Although the private-sector pathway is one of the key channels for the transfer of EST, it should not be assumed that the search for economic gains on the part of individuals and firms will guarantee adoption of best-practice techniques. A number of obstacles that are internal to firms can retard the diffusion of pollution-reducing innovations even when such innovations would be profitable. These obstacles are not instances of "market failure" in the traditional sense, because they originate within firms rather than arising from the strategic interactions between firms or from the existence of externalities or public goods. These barriers can also retard the transfer of environmentally beneficial technologies between firms. Policy measures, public-private partnerships, and internal organisational improvements can help overcome these barriers and promote the interests of all stakeholders.
Public-private partnerships are increasingly seen as an effective way in which the public sector can achieve public policy objectives by working with the private sector. For the public sector they have the potential of harnessing the efficiency of the private sector, as well as overcoming budget restrictions and leveraging limited public funds. For the private sector, they aim to help overcome some of the internal and external barriers which prevent appropriate technology transfer from taking place, and to create interesting business opportunities. There have been a number of examples in this area, many of them funded by the multilateral development banks, and the support of the GEF has been useful in many cases - its flexibility and adaptability has been a major strength.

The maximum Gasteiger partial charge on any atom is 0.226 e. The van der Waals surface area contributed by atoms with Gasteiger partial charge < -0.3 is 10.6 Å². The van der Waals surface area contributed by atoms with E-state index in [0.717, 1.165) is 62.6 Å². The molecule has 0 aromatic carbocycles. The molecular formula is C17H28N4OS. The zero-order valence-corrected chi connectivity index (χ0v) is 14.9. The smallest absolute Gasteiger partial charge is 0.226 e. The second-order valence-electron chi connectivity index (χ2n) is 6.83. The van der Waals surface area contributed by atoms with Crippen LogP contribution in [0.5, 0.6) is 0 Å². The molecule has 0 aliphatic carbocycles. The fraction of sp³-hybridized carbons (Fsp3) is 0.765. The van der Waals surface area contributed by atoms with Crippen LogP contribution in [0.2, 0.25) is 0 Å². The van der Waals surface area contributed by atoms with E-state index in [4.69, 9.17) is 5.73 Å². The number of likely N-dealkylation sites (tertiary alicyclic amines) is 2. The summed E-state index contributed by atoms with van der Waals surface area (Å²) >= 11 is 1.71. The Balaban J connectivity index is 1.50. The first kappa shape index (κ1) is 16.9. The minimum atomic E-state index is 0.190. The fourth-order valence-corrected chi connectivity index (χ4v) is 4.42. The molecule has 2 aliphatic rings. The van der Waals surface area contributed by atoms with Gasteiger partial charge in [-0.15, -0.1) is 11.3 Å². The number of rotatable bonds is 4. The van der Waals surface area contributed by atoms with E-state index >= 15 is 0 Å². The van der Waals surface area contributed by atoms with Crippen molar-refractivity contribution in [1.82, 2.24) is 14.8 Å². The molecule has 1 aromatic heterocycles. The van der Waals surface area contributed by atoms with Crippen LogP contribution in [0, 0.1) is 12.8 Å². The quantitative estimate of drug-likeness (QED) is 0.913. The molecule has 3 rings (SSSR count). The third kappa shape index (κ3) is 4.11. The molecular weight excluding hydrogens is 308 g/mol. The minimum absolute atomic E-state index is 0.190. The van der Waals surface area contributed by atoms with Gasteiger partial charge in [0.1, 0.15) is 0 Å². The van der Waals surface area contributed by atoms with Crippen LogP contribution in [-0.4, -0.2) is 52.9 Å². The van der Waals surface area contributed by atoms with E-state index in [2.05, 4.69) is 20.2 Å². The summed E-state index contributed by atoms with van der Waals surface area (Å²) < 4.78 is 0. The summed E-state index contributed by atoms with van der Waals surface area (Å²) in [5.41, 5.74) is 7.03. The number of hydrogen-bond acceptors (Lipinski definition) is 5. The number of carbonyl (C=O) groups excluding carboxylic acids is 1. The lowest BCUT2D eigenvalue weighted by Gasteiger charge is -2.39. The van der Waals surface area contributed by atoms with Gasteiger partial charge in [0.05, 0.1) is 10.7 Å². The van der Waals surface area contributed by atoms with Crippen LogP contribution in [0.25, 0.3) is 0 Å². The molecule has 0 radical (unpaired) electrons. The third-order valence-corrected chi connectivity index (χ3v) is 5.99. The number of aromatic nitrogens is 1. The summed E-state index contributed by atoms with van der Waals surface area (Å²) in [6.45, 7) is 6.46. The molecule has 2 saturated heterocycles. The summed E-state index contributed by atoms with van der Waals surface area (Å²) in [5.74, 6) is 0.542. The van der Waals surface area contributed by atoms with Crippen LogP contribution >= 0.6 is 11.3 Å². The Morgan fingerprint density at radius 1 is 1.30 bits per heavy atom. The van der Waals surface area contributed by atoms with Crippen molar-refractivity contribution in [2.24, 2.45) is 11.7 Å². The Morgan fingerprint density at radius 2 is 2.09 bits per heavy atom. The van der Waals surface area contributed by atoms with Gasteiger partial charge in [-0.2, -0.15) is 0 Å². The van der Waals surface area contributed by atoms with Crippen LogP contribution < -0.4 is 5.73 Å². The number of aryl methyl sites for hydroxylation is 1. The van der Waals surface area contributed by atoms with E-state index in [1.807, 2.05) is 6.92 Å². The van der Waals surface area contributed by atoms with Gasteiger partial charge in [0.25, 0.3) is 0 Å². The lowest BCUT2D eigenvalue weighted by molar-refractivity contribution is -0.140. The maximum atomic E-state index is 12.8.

In order to overcome information barriers, technology information centres have been widely advocated, but existing experience and literature does not provide enough certainty about exactly what is required for key stakeholders at critical stages. The value of other forms of technology intermediaries is better established, such as national-level technology transfer agencies, electric utilities, and energy service companies. ESCOs in particular have gained widespread acceptance to stimulate innovative financing schemes- they address the financial, capability, and other institutional market issues. An ESCO is a firm that offers energy services to customers with performance guarantees. Typical performance contracting arrangements provide customers with feasible means of improving their competitiveness by reducing energy consumption costs. Governments and other public-sector entities can develop technology intermediaries through direct support and other interventions.